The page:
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"A republic, if you can keep it..."

Those were Benjamin Franklin's words, when asked what form of government the constitutional convention had come up with. Now it appears the Supreme Court may be ready to piss it away.

Yesterday's oral argument in the Supreme Court was horrifying, genuinely so. You'd think that the main stream media might have greeted with alarm the revelation that a potential majority of the Court's members are ready to grant the President a right to commit crimes without impunity; that is, to make of the President a monarch such as this country was born to escape from. The true dimensions of this development are so enormous that they are only slowly sinking in, but one would have expected more immediate a reaction than it has received.

Possibly as many as six of the members of the highest court in the land are willing to contemplate presidential immunity from criminal law, an immunity nowhere mentioned in the Constitution to which they swore allegiance upon taking office. This was even more startling, given that all six of them have professed a commitment to "originalism" and "textualism," that is, to the idea that the Constitution must be interpreted strictly according to the terms in which it was written, as those terms would have been understood by the people who originally adopted them. You would think that this philosophy would preclude granting the chief executive an immunity from criminal prosecution nowhere mentioned in the document and inconsistent with values so basic to it as that no one is above the law and the primary job of the chief executive shall be to faithfully execute the laws.

But, as has been obvious from its very beginning, "textual originalism" is once again revealed as the merest of frauds, an intellectual hocus pocus used to obscure from view the penchant of so-called "conservatives" on the court to substitute their preferred result for whatever the law they supposedly are interpreting actually says.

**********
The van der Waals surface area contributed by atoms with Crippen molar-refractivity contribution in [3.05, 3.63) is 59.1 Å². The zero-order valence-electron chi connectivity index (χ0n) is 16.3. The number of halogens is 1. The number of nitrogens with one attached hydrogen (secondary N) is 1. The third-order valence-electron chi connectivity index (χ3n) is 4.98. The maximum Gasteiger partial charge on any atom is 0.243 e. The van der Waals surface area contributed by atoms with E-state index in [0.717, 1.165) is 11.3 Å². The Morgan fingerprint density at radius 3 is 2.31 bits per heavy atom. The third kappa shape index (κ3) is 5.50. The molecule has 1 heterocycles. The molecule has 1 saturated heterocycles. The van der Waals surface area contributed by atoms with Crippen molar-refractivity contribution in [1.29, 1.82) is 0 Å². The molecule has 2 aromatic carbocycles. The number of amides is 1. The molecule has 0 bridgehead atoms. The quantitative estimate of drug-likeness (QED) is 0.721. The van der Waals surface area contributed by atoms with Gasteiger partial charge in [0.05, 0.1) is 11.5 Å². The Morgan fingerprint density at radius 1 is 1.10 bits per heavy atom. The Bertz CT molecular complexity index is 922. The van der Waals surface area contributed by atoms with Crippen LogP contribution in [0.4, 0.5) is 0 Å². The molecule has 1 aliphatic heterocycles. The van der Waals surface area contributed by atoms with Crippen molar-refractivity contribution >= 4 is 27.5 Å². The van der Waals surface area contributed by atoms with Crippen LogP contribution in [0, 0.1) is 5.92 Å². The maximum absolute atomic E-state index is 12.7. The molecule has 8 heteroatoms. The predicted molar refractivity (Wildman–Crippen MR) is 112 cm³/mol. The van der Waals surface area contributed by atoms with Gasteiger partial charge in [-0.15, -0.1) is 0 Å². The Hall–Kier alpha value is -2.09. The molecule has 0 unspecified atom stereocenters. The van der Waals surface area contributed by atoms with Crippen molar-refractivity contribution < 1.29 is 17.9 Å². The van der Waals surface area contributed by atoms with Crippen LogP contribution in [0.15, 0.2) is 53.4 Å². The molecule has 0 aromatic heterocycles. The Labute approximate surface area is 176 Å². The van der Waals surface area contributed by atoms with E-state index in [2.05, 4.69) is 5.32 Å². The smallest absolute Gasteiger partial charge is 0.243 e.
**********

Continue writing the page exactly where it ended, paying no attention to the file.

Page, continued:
I've written elsewhere about this cabal's abandonment of various practices basic to actual functioning as a legitimate court: respect for precedent; adherence to the facts of the case; standing, that is, the existence of an actual justiciable dispute between the parties, as a prerequisite for
jurisdiction. Now it appears that they may be prepared to cast themselves loose from any commitment to democracy itself.

I heard former Justice Stephen Breyer on the radio the other day, arguing that a critical underpinning of the rule of law is that we accept decisions of the high court even when we believe they are completely wrong and harmful. I guess he is probably right, so far as it goes. Otherwise, if we deny legitimacy to the institution just because we disagree with it, we invite mere chaos to govern
our affairs. That's the reason, the only reason, why Al Gore was correct to acquiesce when Antonin Scalia (may he rot in Hell) handed the presidency to George Bush. At the time, the court's action could be imagined as a regrettable, aberrant triumph of partisanship. But that was then, and this is now: what of the situation when the high court has abandoned all but the most transparent pretense of its own commitment to democracy and the rule of law? How are we to act, then?